Liverpool Biennial has now launched the full programme for its 12th edition, taking place from 10 June – 17 September 2023. Titled ‘uMoya: The Sacred Return of Lost Things’, the Biennial festival is curated by Khanyisile Mbongwa with Director Dr Samantha Lackey and the Liverpool Biennial Team.
Taking over historic buildings, unexpected spaces and art galleries, Liverpool Biennial – the UK’s largest free festival of contemporary visual art – has been transforming the city through art for over two decades. New venues and sites announced today for the 12th edition include historic buildings Tobacco Warehouse and Cotton Exchange, and retail and leisure destination Liverpool ONE, which join leading arts venues such as Tate Liverpool, Bluecoat, FACT Liverpool, Open Eye Gallery, Victoria Gallery and Museum and World Museum. A dynamic programme of free exhibitions, performances, screenings, community and learning activities and fringe events unfolds over 14 weeks, shining a light on the city’s vibrant
‘uMoya: The Sacred Return of Lost Things’ addresses the history and temperament of the city of Liverpool and is a call for ancestral and indigenous forms of knowledge, wisdom and healing. In the isiZulu language, ‘uMoya’ means spirit, breath, air, climate and wind.
Edgar Calel, Guadalupe Maravilla, and Lubaina Himid join the list of participating artists that includes Brook Andrew, Charmaine Watkiss, Gala Porras-Kim, Julien Creuzet, Raisa Kabir, Nicholas Galanin, Torkwase Dyson and Unmute Dance Theatre amongst others. A series of outdoor works will be installed across the city including a large-scale neon by Brook Andrew at Stanley Dock, an installation by
Rudy Loewe at Liverpool ONE, and a major new sculptural work by Ranti Bam presented in St Nicholas Church Gardens.
Khanyisile Mbongwa, Curator, Liverpool Biennial 2023, said:
“We invite visitors to surrender to the currents of uMoya, to lend themselves to its flow, allowing the artists’ work to be a compass, guiding them through the Biennial. To enter the city of Liverpool as a site where something productive can happen, as the port city opens itself up to be excavated – laying bare its history of colonialism, role in the trade of enslaved people and the making of the British Empire.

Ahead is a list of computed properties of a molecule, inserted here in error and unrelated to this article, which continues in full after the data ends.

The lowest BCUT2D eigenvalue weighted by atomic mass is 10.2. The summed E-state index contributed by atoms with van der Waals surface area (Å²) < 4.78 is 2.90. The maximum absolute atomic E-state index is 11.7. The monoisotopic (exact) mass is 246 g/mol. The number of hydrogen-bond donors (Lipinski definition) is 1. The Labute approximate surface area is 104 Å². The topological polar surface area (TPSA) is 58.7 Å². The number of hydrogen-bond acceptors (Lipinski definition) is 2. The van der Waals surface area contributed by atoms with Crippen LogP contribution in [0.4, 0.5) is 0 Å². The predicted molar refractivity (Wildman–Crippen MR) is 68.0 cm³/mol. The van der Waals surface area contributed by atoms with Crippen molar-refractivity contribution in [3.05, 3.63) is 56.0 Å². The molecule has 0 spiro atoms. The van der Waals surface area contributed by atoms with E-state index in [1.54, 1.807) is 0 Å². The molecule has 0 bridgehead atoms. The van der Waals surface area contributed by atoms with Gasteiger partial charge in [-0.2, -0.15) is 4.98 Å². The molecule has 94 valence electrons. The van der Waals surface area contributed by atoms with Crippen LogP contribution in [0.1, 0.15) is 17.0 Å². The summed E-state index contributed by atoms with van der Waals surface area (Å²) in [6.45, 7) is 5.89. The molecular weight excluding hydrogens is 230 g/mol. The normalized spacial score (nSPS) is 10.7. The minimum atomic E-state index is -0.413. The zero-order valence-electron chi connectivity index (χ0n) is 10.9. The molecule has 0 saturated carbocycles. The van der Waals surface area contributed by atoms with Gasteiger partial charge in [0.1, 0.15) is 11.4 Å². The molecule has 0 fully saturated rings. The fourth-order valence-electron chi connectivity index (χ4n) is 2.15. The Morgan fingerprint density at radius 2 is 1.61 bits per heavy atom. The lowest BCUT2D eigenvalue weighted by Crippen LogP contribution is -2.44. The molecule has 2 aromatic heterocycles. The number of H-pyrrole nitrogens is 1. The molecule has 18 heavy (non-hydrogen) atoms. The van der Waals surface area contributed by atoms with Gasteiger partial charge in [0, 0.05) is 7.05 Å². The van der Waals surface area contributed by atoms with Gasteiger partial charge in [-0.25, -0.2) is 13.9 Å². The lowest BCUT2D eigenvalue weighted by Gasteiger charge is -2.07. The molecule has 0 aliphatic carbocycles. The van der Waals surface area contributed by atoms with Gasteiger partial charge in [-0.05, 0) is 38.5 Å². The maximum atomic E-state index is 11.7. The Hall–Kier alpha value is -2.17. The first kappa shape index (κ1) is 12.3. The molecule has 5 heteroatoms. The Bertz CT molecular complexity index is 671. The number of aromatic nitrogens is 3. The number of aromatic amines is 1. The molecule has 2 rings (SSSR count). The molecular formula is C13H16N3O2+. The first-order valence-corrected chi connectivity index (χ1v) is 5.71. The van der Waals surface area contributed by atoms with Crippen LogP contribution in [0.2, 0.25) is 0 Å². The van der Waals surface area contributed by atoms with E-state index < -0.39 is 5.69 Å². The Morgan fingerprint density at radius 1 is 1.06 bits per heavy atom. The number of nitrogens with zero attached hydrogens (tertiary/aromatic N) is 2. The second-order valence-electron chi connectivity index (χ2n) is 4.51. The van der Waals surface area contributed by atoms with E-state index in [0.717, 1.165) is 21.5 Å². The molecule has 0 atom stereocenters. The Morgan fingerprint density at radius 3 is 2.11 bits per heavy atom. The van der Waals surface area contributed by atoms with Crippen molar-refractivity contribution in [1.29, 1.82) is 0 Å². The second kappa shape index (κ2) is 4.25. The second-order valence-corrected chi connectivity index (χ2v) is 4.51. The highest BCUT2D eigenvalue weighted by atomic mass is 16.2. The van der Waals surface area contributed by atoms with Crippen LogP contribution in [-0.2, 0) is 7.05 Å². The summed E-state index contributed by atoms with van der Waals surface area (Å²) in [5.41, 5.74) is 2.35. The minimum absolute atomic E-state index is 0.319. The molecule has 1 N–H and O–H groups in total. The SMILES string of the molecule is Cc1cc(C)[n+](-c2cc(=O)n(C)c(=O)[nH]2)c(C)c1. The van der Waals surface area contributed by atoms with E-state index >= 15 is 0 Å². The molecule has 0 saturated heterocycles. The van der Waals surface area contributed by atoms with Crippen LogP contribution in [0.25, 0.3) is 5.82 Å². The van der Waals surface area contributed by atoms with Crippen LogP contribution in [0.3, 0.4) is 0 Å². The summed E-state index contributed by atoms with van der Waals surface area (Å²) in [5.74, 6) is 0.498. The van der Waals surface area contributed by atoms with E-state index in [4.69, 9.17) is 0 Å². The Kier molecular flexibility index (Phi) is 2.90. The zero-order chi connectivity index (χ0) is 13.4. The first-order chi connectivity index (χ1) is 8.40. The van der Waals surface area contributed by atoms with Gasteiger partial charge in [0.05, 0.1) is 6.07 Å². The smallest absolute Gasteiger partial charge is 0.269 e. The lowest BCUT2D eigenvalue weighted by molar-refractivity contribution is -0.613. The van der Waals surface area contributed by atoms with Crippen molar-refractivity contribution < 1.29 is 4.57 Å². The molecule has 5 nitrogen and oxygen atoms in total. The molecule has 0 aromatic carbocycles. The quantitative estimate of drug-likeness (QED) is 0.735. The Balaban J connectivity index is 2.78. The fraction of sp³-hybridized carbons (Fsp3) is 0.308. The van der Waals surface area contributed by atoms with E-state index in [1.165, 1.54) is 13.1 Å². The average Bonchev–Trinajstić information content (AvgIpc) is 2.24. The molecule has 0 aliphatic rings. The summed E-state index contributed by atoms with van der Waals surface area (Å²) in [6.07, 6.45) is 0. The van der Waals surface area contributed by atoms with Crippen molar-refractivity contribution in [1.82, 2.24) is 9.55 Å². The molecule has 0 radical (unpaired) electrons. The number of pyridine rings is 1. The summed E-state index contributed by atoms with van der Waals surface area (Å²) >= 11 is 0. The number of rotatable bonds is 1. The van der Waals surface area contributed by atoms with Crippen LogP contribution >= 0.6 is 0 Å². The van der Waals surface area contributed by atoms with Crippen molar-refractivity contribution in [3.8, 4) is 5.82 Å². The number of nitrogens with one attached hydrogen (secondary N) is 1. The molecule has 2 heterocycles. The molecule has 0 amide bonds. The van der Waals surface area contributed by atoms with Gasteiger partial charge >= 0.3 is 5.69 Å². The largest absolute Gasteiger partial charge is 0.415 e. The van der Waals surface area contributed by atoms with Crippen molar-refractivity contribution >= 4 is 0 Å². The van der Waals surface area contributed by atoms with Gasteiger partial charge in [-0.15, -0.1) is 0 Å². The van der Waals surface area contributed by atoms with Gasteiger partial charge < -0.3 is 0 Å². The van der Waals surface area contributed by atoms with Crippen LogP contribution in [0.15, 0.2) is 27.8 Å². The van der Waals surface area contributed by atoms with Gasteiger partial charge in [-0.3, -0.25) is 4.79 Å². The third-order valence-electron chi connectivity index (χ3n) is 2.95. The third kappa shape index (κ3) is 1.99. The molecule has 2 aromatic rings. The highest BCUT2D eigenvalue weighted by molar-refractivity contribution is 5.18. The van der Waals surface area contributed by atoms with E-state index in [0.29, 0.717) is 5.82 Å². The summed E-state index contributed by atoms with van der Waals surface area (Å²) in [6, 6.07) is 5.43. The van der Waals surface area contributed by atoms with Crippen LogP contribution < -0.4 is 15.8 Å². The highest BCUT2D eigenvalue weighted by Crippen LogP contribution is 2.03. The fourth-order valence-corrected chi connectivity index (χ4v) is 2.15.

The artists unpack catastrophe by engaging with histories of extraction (people, resources, objects); they re-read cartography by engaging with histories of mapping (trade, architecture, town planning, street naming, public sculptures and monuments); and propose healing by engaging with movements of undoing violence, ‘unholding’ the suffering and centering repair work. Finally, they turn to aliveness byengaging with the human right to be alive and live.”
Dr Samantha Lackey, Director, Liverpool Biennial, said:
“I believe that ‘uMoya: The Sacred Return of Lost Things’ will be a beautiful and deeply felt festival across the city – that will both connect to Liverpool’s colonial past but also uncover possibilities for repair, healing and joy in its future. Khanyisile Mbongwa has brought together perspectives, thinking – and importantly – feeling, from across the globe which will help us see the world we are living in today from different viewpoints.
“We look forward to welcoming regional, national and international visitors to the festival and are excited to expand our reach across the city centre this year, bringing Liverpool Biennial to the North Docks. We are grateful to our curator Khanyisile Mbongwa and our 2023 artists for their passion and imagination and are especially thankful to our partner venues and funders for their support in bringing the festival to
Celebrating Liverpool’s iconic architecture and public spaces, a series of outdoor sculptures and installations will be installed at sites across the city centre. Brook Andrew presents a new large-scale neon work, located at Stanley Dock (home to Tobacco Warehouse). Combining languages including Irish Gaelic, isiZulu, Wiradjuri, Urdu, Mandarin and Welsh, the commission symbolises the cultural and historical linguistic diversity of Merseyside across the Liverpool skyline.
A video work by the artist will also be shown at World Museum.A monumental sculpture by Eleng Luluan will be unveiled at Princes Dock, Liverpool Waters. Taking the form of a giant metal vessel, the work is inspired by the legend that the founder of Rukai was born from a pottery jar protected by two snakes and draws on the artist’s experience of growing up in the Kucapungane community in Taiwan.